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David Tamburini 100k

Updated: Mar 14, 2021

“Putting in a shift” was put into literal terms for Inverclyde AC runner David Tamburini who ran uninterrupted for seven hours and 40 minutes around a 3.6 kilometre loop at the Esplanade, completing the rarely-conquered 100 kilometres distance.

David, better known by friends as “Tamba” started off his day before the sun had even risen, waking up at 4am to eat breakfast prior to the start of his run at 7am.

Starting down at the bottom of North Street, where he can be found training with his teammates on a regular basis, he was flanked by clubmates as well as some friends from neighbouring athletics club Glenpark Harriers who kept him company throughout too.

With it being planned exercise, COVID-19 rules allowed the groups to form to support Tamba, who was running at an average speed of around 7 minutes and 40 seconds a mile.

To put it into context, he ran 20 Parkruns back-to-back in 23 minutes and 49 seconds each without stopping his watch.

Some of his pacemakers and support group put in solid shifts themselves, with morning runners taking a break before coming back to run a second time.

Others who were training for virtual marathons, covered more than a third of the distance, while many of the younger athletes were determined to reach at least 25k – running a quarter of the distance of the main man.

Inspired by ultramarathon runners and motivational speakers, Tamba set a goal to run the distance – over 62 miles – after the COVID-19 pandemic left the racing calendar empty for athletics.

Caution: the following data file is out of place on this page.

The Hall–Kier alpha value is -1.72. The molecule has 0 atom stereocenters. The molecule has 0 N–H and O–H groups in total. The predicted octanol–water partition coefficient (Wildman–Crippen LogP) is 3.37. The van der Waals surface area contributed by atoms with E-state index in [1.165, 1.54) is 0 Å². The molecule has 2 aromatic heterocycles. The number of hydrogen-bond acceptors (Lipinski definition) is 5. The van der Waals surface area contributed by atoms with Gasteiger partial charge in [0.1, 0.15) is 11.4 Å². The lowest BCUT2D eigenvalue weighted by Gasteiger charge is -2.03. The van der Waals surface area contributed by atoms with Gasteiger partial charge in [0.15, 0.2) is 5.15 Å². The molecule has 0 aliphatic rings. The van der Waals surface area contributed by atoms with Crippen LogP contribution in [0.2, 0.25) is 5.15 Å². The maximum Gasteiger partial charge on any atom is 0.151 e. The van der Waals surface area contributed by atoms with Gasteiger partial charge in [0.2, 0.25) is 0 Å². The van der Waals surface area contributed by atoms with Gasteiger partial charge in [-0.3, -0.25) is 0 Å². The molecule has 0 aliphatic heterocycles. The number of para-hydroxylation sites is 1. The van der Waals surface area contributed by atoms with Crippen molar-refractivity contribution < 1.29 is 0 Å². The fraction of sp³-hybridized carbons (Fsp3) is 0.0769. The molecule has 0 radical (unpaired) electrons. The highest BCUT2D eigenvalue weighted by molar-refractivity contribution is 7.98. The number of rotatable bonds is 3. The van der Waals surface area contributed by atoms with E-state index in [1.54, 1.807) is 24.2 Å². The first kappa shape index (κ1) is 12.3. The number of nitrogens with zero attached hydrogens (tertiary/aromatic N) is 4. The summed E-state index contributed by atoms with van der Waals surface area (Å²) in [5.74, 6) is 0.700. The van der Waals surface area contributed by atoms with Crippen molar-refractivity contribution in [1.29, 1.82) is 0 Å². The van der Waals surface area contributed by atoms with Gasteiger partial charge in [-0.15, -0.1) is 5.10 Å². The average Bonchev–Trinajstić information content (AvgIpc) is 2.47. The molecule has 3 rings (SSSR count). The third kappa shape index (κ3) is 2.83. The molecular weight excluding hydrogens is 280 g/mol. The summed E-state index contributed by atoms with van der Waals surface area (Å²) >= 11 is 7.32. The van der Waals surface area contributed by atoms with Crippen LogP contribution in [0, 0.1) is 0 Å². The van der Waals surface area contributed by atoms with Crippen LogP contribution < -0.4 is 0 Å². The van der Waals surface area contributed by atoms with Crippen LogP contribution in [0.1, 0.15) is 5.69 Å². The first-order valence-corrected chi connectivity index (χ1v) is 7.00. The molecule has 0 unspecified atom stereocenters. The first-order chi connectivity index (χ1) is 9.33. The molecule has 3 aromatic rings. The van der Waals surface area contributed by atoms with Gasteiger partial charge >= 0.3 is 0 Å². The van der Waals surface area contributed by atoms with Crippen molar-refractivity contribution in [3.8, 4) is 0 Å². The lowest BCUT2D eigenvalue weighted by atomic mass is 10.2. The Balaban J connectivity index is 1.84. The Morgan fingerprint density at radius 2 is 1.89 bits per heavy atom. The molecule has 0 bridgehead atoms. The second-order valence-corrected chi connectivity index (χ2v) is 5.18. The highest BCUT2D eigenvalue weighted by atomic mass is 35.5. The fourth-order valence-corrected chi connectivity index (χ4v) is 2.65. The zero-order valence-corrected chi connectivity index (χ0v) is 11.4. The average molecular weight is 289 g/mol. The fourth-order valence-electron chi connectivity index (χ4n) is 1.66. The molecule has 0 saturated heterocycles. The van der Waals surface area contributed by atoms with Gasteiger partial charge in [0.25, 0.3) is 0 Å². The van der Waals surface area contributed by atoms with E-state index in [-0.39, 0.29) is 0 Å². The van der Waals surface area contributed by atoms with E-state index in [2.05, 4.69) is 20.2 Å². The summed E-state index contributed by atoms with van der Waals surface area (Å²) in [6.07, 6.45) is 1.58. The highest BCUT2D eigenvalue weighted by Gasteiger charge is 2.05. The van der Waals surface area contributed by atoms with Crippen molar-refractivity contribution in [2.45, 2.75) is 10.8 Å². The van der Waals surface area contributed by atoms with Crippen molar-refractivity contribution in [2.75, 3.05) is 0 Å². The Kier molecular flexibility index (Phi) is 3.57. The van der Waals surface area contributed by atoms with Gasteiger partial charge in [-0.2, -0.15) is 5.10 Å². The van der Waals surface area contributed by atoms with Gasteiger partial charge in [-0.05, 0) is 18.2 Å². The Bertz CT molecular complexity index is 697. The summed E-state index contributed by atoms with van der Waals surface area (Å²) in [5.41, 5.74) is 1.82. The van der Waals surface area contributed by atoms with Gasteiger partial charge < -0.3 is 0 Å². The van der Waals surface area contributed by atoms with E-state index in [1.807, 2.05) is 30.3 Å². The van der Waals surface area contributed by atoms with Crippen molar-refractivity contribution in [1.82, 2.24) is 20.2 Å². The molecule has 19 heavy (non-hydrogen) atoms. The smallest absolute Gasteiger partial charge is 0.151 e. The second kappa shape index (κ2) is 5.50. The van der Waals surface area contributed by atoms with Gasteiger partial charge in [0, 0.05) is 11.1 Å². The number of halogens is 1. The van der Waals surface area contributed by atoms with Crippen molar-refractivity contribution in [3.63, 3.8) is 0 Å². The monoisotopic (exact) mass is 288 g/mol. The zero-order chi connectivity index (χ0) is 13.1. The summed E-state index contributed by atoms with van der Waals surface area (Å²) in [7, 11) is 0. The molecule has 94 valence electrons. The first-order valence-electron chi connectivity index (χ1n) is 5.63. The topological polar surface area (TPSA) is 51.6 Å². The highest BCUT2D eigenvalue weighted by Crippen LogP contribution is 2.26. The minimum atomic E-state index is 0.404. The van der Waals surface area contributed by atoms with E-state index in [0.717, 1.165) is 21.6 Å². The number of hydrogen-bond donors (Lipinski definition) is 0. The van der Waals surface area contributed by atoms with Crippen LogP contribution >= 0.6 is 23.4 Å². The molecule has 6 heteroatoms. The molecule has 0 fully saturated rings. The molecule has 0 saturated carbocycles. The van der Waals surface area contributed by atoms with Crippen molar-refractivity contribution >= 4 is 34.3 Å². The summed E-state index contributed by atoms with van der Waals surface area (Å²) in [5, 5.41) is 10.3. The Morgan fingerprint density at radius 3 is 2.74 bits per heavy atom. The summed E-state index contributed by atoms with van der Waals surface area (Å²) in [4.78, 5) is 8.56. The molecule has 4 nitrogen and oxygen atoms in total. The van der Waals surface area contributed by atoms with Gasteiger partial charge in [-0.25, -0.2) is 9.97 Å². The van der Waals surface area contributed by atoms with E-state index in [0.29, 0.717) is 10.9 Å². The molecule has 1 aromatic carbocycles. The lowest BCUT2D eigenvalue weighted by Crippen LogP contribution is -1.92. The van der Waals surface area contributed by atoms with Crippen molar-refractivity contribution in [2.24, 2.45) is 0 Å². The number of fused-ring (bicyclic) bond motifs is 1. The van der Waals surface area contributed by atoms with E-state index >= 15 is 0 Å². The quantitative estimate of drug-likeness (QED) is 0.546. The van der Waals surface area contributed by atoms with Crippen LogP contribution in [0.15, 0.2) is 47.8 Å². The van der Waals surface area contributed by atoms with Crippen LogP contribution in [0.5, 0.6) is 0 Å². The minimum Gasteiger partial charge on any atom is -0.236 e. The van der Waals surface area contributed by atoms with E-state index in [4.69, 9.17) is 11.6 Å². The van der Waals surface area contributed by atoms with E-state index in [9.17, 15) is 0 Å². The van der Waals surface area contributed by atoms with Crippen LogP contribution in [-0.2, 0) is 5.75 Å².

Having had experience in 50k competitions, his latest effort saw him cover over two marathons, unofficially running one of the quickest times in Scottish history – if it was an official race it would have been good enough for 23rd on the all-time list.

Training on a vegan diet, Tamba’s run comes just six years after he returned to the sport and would soon be running nearly as quick as he was a youngster. Now at 45, he is still inspiring athletes in their teens who ran part of the distance.

It wasn’t a run without its drama though. Around 70km in, a pacemaker on a bike clipped a barrier, taking down one of the runners – luckily not Tamba himself. Reportedly, the pacemaker survived with a couple of scratches but is back running and typing up race reports.

Finishing at 2.40pm, Tamba received applause from some of those who came to watch him complete the effort. In response he thanked everyone for their support. Special thanks go to all pacemakers as well as those who provided well-needed snacks at the finish.


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